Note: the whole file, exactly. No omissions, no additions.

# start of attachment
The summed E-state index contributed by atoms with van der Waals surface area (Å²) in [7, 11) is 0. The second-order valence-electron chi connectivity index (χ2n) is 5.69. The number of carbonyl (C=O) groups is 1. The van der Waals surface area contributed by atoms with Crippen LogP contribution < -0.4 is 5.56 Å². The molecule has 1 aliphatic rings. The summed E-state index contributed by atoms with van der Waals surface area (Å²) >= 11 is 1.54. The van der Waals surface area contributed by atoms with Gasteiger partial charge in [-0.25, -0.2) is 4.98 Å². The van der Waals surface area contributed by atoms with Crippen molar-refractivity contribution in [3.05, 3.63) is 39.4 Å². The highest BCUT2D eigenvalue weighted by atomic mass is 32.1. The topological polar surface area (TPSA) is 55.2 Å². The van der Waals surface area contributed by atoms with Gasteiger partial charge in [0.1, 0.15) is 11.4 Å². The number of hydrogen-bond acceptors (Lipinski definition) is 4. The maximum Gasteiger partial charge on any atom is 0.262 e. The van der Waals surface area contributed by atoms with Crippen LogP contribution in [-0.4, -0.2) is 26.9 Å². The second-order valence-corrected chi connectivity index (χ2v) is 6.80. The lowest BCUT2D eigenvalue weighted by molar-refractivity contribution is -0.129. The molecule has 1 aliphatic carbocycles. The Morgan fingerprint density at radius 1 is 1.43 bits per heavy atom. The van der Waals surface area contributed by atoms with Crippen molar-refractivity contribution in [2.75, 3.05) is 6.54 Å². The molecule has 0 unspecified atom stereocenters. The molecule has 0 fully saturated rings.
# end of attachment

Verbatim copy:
The summed E-state index contributed by atoms with van der Waals surface area (Å²) in [7, 11) is 0. The second-order valence-electron chi connectivity index (χ2n) is 5.69. The number of carbonyl (C=O) groups is 1. The van der Waals surface area contributed by atoms with Crippen LogP contribution < -0.4 is 5.56 Å². The molecule has 1 aliphatic rings. The summed E-state index contributed by atoms with van der Waals surface area (Å²) >= 11 is 1.54. The van der Waals surface area contributed by atoms with Gasteiger partial charge in [-0.25, -0.2) is 4.98 Å². The van der Waals surface area contributed by atoms with Crippen molar-refractivity contribution in [3.05, 3.63) is 39.4 Å². The highest BCUT2D eigenvalue weighted by atomic mass is 32.1. The topological polar surface area (TPSA) is 55.2 Å². The van der Waals surface area contributed by atoms with Gasteiger partial charge in [0.1, 0.15) is 11.4 Å². The number of hydrogen-bond acceptors (Lipinski definition) is 4. The maximum Gasteiger partial charge on any atom is 0.262 e. The van der Waals surface area contributed by atoms with Crippen LogP contribution in [-0.4, -0.2) is 26.9 Å². The second-order valence-corrected chi connectivity index (χ2v) is 6.80. The lowest BCUT2D eigenvalue weighted by molar-refractivity contribution is -0.129. The molecule has 1 aliphatic carbocycles. The Morgan fingerprint density at radius 1 is 1.43 bits per heavy atom. The van der Waals surface area contributed by atoms with Crippen molar-refractivity contribution in [2.75, 3.05) is 6.54 Å². The molecule has 0 unspecified atom stereocenters. The molecule has 0 fully saturated rings.